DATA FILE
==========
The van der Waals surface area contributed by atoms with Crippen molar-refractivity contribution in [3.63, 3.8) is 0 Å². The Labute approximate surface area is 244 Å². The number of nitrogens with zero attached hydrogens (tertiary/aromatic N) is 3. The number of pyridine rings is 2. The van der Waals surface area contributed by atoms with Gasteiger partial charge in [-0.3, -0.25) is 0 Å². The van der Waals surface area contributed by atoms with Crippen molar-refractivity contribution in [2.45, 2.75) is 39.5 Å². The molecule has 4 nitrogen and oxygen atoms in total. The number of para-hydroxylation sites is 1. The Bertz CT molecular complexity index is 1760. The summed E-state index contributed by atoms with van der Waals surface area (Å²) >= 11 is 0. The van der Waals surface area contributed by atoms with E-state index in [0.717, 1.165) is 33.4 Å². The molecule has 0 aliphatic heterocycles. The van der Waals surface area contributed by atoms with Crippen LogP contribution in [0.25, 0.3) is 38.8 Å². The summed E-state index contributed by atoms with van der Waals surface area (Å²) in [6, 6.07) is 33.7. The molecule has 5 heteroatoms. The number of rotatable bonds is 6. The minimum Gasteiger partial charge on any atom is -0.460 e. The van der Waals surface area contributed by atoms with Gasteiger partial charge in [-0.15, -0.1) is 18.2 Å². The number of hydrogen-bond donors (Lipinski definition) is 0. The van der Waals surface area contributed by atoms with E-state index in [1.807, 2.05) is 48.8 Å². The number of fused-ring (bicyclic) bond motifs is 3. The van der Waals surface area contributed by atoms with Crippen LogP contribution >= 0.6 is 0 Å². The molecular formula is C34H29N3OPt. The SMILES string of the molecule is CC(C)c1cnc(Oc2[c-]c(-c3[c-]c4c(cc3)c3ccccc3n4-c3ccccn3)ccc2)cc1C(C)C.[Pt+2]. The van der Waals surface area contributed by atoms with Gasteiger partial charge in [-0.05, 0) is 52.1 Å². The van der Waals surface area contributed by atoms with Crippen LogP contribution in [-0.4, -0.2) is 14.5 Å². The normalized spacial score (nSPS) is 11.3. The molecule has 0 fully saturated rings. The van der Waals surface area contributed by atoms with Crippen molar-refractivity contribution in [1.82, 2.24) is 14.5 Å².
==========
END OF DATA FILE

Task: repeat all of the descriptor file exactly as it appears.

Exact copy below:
The van der Waals surface area contributed by atoms with Crippen molar-refractivity contribution in [3.63, 3.8) is 0 Å². The Labute approximate surface area is 244 Å². The number of nitrogens with zero attached hydrogens (tertiary/aromatic N) is 3. The number of pyridine rings is 2. The van der Waals surface area contributed by atoms with Gasteiger partial charge in [-0.3, -0.25) is 0 Å². The van der Waals surface area contributed by atoms with Crippen molar-refractivity contribution in [2.45, 2.75) is 39.5 Å². The molecule has 4 nitrogen and oxygen atoms in total. The number of para-hydroxylation sites is 1. The Bertz CT molecular complexity index is 1760. The summed E-state index contributed by atoms with van der Waals surface area (Å²) >= 11 is 0. The van der Waals surface area contributed by atoms with E-state index in [0.717, 1.165) is 33.4 Å². The molecule has 0 aliphatic heterocycles. The van der Waals surface area contributed by atoms with Crippen LogP contribution in [0.25, 0.3) is 38.8 Å². The summed E-state index contributed by atoms with van der Waals surface area (Å²) in [6, 6.07) is 33.7. The molecule has 5 heteroatoms. The number of rotatable bonds is 6. The minimum Gasteiger partial charge on any atom is -0.460 e. The van der Waals surface area contributed by atoms with Gasteiger partial charge in [-0.15, -0.1) is 18.2 Å². The number of hydrogen-bond donors (Lipinski definition) is 0. The van der Waals surface area contributed by atoms with E-state index in [1.807, 2.05) is 48.8 Å². The number of fused-ring (bicyclic) bond motifs is 3. The van der Waals surface area contributed by atoms with Crippen LogP contribution >= 0.6 is 0 Å². The molecular formula is C34H29N3OPt. The SMILES string of the molecule is CC(C)c1cnc(Oc2[c-]c(-c3[c-]c4c(cc3)c3ccccc3n4-c3ccccn3)ccc2)cc1C(C)C.[Pt+2]. The van der Waals surface area contributed by atoms with Gasteiger partial charge in [-0.05, 0) is 52.1 Å². The van der Waals surface area contributed by atoms with Crippen LogP contribution in [-0.4, -0.2) is 14.5 Å². The normalized spacial score (nSPS) is 11.3. The molecule has 0 fully saturated rings. The van der Waals surface area contributed by atoms with Crippen molar-refractivity contribution in [1.82, 2.24) is 14.5 Å².